By VIN A. CHERWOO, Associated Press
There isn't a likely franchise player in WNBA draft on Monday, such as Candace Parker, Angel McCoughtry, Tina Charles and Maya Moore — the No. 1 picks the last four years.
Those wanting to select 6-foot-8 sensation Brittney Griner will have to wait until next year.
But the teams with the top picks don't really need a marquee player to build around. They're just looking for someone who can help the team and develop into a star down the road.
The Los Angeles Sparks are expected to select Stanford's Nnemkadi Ogwumike at No. 1 overall. She led the Cardinal to consecutive Final Fours, losing to eventual champion Baylor this season.
Ogwumike would join a crowded Los Angeles frontcourt that includes Parker, veterans DeLisha Milton-Jones and Ebony Hoffman, second-year center Jantel Lavender and fifth-year center Nicky Anosike.
"Assuming that that happens and I end up in L.A., I think I'm looking forward to playing with a lot of experienced posts," said the 6-foot-2 Ogwumike, who averaged 22.5 points and 10.2 rebounds this season. "I can still elevate my game at this point, but I think it will be good to see what I can learn from people."
The Sparks, who have a new coach in former Atlanta assistant Carol Ross and added former All-Star Alana Beard, also have three of the first four picks in the second round.
After Ogwumike, this year's draft will be wide open. Miami's Shenise Johnson, Tennessee's Glory Johnson and Shekinna Stricklen, Notre Dame's Devereaux Peters and Natalie Novosel, and Miami's Riquana Williams are among the top players available. Ohio State's Samantha Prahalis and Connecticut's Tiffany Hayes could also be picked in the first round.
Seattle, which won its second league championship in 2010, gets the No. 2 selection.
"This pick for us will be somebody that we feel doesn't have to be a starter right away," Seattle coach and general manager Brian Agler said on a conference call, "but at some point in their career, can be a significant piece of the puzzle for the Seattle Storm."
The Storm acquired the pick from Chicago in an offseason trade that sent Swin Cash to the Sky. Seattle is led by perennial All-Stars Lauren Jackson and Sue Bird, and added former All-Star Tina Thompson to a lineup that also includes Katie Smith and Tanisha Wright.
Defending champion Minnesota selects third, thanks to a trade with Washington before last season. The Lynx return nearly all of its roster from last season, when they steamrolled their way to their first title.
"The 2011 season is kind of in the books and now we have got to gear up to figure out how we can put ourselves in position again to contend in 2012," said Lynx coach of the year Cheryl Reeve.
Anyone picked by Minnesota will have a backup role.
"We are in a unique situation in that we feel like we have talent and depth at each position," Reeve said. "We certainly expect that player to be somebody to be helpful to us. It may not be in the immediate future, but we would certainly have a plan for that player that would require patience."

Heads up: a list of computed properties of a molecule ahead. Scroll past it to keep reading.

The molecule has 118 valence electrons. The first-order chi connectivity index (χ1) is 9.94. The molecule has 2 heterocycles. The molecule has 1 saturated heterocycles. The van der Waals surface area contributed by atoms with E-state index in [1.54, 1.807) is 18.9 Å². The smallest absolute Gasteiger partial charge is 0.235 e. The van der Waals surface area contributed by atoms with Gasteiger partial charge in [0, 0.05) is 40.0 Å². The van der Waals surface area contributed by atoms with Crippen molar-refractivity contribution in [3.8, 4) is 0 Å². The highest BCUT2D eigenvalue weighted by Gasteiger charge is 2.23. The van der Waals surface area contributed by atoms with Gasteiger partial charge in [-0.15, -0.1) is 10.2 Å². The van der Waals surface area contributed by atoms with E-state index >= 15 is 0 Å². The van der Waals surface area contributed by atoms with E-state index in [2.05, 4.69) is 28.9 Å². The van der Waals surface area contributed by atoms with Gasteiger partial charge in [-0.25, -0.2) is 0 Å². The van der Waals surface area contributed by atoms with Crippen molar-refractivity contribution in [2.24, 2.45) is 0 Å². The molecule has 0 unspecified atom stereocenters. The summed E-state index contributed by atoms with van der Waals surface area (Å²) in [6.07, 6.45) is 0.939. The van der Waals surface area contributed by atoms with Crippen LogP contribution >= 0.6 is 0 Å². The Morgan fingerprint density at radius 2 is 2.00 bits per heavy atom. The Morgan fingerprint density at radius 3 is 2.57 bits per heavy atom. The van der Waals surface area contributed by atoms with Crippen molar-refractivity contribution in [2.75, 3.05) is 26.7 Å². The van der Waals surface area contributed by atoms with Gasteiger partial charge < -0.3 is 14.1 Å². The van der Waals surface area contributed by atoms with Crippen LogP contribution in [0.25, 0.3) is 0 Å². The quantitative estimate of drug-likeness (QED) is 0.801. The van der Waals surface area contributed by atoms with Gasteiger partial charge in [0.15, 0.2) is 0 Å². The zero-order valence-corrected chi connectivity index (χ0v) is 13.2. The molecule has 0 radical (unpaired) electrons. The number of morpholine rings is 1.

Tulsa — which was a league-worst 3-31 last season and has just nine wins in two seasons since moving from Detroit — picks fourth, followed by San Antonio, Phoenix, New York and Indiana. Then Lynx then pick again to close the first round, and — thanks to several other trades — also have the sixth, seventh and eighth selections of the second round, giving them five picks in the first 20.
Gary Kloppenburg, a former Fever assistant hired in the offseason to become the Shock's third coach in three seasons in Tulsa, believes his team has a "good young core" that is ready to turn things around.
"I think that's going to be our biggest challenge," he said. "Increase the talent level through the draft and free agency, and put together a good training camp and really try to get out of the gate on a winning note."
Kloppenburg said while some teams could try to deal some of this year's picks for some next year, that's unlikely because of the expected deeper talent pool that will include Griner and Notre Dame's Skylar Diggins.
"Nobody really wants to give up any picks for next year's draft just because of those reasons, the high quality of players that are coming out," Kloppenburg said. "There definitely will be a lot of talk and coaches and GMs trying to maneuver to do that."
Notre Dame's Peters struggled with two ACL injuries early in her career, but played the last two seasons without any problems. She averaged 11.8 points and 9.3 rebounds as a senior, helping the Irish reach the national championship game for the second straight year. Notre Dame lost to undefeated Baylor in the NCAA final two weeks ago.
The 6-2 forward doesn't believe her knee injuries are an issue anymore and shouldn't impact evaluations of her in the draft.
"I haven't had any problems with them in the past couple years, I haven't had to sit out of practice or games because of my knees," Peters said. "I think people bring it up because of all that I have been through. ... I think it's something that's in the past for now."
She'll be one of several players angling for minutes in the WNBA, which starts its 16th season on May 18. Training camps open April 29.
"We have got a league that's very strong," Reeve said. "Each team has quality players. These players that are about to be drafted are going to have to come in and find a role, find a way that they can to fit best on the team and be impactful."
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